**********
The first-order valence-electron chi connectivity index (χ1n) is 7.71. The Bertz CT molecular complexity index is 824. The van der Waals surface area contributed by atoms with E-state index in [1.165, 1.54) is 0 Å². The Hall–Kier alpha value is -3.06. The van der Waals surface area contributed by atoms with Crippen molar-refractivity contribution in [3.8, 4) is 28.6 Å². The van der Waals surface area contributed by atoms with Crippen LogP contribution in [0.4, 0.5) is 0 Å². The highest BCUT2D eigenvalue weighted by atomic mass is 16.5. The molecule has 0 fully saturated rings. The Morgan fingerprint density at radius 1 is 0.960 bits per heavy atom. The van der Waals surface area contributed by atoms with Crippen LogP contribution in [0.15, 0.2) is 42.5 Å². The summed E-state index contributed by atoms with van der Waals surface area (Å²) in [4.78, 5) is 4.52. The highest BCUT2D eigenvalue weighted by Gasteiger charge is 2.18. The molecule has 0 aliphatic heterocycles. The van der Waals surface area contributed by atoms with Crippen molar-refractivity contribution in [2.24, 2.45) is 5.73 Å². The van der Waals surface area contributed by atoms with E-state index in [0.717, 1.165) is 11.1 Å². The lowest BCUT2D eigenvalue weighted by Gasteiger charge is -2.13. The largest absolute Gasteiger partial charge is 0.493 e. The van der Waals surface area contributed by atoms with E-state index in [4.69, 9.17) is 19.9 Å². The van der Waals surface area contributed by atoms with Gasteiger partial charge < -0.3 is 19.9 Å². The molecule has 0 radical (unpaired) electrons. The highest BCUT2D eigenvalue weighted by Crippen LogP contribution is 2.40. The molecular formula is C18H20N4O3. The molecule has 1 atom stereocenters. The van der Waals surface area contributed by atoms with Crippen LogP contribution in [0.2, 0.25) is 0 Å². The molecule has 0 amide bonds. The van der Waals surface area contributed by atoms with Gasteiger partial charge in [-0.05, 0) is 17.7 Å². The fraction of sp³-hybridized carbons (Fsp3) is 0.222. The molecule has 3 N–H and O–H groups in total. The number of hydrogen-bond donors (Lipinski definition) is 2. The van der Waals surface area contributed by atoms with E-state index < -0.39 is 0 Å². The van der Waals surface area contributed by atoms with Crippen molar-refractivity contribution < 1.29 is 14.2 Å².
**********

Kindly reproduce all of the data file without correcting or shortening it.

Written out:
The first-order valence-electron chi connectivity index (χ1n) is 7.71. The Bertz CT molecular complexity index is 824. The van der Waals surface area contributed by atoms with E-state index in [1.165, 1.54) is 0 Å². The Hall–Kier alpha value is -3.06. The van der Waals surface area contributed by atoms with Crippen molar-refractivity contribution in [3.8, 4) is 28.6 Å². The van der Waals surface area contributed by atoms with Crippen LogP contribution in [0.4, 0.5) is 0 Å². The highest BCUT2D eigenvalue weighted by atomic mass is 16.5. The molecule has 0 fully saturated rings. The Morgan fingerprint density at radius 1 is 0.960 bits per heavy atom. The van der Waals surface area contributed by atoms with Crippen LogP contribution in [0.15, 0.2) is 42.5 Å². The summed E-state index contributed by atoms with van der Waals surface area (Å²) in [4.78, 5) is 4.52. The highest BCUT2D eigenvalue weighted by Gasteiger charge is 2.18. The molecule has 0 aliphatic heterocycles. The van der Waals surface area contributed by atoms with Crippen molar-refractivity contribution in [2.24, 2.45) is 5.73 Å². The van der Waals surface area contributed by atoms with E-state index in [0.717, 1.165) is 11.1 Å². The lowest BCUT2D eigenvalue weighted by Gasteiger charge is -2.13. The largest absolute Gasteiger partial charge is 0.493 e. The van der Waals surface area contributed by atoms with E-state index in [4.69, 9.17) is 19.9 Å². The van der Waals surface area contributed by atoms with Gasteiger partial charge < -0.3 is 19.9 Å². The molecule has 0 radical (unpaired) electrons. The highest BCUT2D eigenvalue weighted by Crippen LogP contribution is 2.40. The molecular formula is C18H20N4O3. The molecule has 1 atom stereocenters. The van der Waals surface area contributed by atoms with Crippen LogP contribution in [0.2, 0.25) is 0 Å². The molecule has 0 amide bonds. The van der Waals surface area contributed by atoms with Gasteiger partial charge in [-0.05, 0) is 17.7 Å². The fraction of sp³-hybridized carbons (Fsp3) is 0.222. The molecule has 3 N–H and O–H groups in total. The number of hydrogen-bond donors (Lipinski definition) is 2. The van der Waals surface area contributed by atoms with E-state index < -0.39 is 0 Å². The van der Waals surface area contributed by atoms with Crippen molar-refractivity contribution < 1.29 is 14.2 Å².